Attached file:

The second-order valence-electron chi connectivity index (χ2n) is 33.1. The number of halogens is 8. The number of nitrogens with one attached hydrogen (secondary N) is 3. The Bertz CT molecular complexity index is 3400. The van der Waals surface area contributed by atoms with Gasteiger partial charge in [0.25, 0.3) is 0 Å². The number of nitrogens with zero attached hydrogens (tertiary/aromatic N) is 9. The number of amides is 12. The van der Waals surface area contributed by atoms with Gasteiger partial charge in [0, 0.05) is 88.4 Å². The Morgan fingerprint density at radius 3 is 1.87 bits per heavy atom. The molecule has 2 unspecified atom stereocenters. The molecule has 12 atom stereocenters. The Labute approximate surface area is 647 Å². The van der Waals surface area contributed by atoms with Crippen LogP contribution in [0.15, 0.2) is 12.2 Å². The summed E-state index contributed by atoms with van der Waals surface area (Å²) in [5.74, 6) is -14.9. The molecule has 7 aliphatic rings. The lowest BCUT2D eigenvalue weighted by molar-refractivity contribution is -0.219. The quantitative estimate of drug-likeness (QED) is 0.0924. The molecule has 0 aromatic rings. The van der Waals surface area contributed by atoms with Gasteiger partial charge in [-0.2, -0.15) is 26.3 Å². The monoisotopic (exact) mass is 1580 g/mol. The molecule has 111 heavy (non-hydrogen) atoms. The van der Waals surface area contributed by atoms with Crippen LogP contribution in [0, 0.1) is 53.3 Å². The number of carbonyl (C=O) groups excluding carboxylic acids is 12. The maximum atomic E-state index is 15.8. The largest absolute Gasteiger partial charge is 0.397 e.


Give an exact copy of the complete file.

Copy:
The second-order valence-electron chi connectivity index (χ2n) is 33.1. The number of halogens is 8. The number of nitrogens with one attached hydrogen (secondary N) is 3. The Bertz CT molecular complexity index is 3400. The van der Waals surface area contributed by atoms with Gasteiger partial charge in [0.25, 0.3) is 0 Å². The number of nitrogens with zero attached hydrogens (tertiary/aromatic N) is 9. The number of amides is 12. The van der Waals surface area contributed by atoms with Gasteiger partial charge in [0, 0.05) is 88.4 Å². The Morgan fingerprint density at radius 3 is 1.87 bits per heavy atom. The molecule has 2 unspecified atom stereocenters. The molecule has 12 atom stereocenters. The Labute approximate surface area is 647 Å². The van der Waals surface area contributed by atoms with Crippen LogP contribution in [0.15, 0.2) is 12.2 Å². The summed E-state index contributed by atoms with van der Waals surface area (Å²) in [5.74, 6) is -14.9. The molecule has 7 aliphatic rings. The lowest BCUT2D eigenvalue weighted by molar-refractivity contribution is -0.219. The quantitative estimate of drug-likeness (QED) is 0.0924. The molecule has 0 aromatic rings. The van der Waals surface area contributed by atoms with Gasteiger partial charge in [-0.2, -0.15) is 26.3 Å². The monoisotopic (exact) mass is 1580 g/mol. The molecule has 111 heavy (non-hydrogen) atoms. The van der Waals surface area contributed by atoms with Crippen LogP contribution in [0, 0.1) is 53.3 Å². The number of carbonyl (C=O) groups excluding carboxylic acids is 12. The maximum atomic E-state index is 15.8. The largest absolute Gasteiger partial charge is 0.397 e.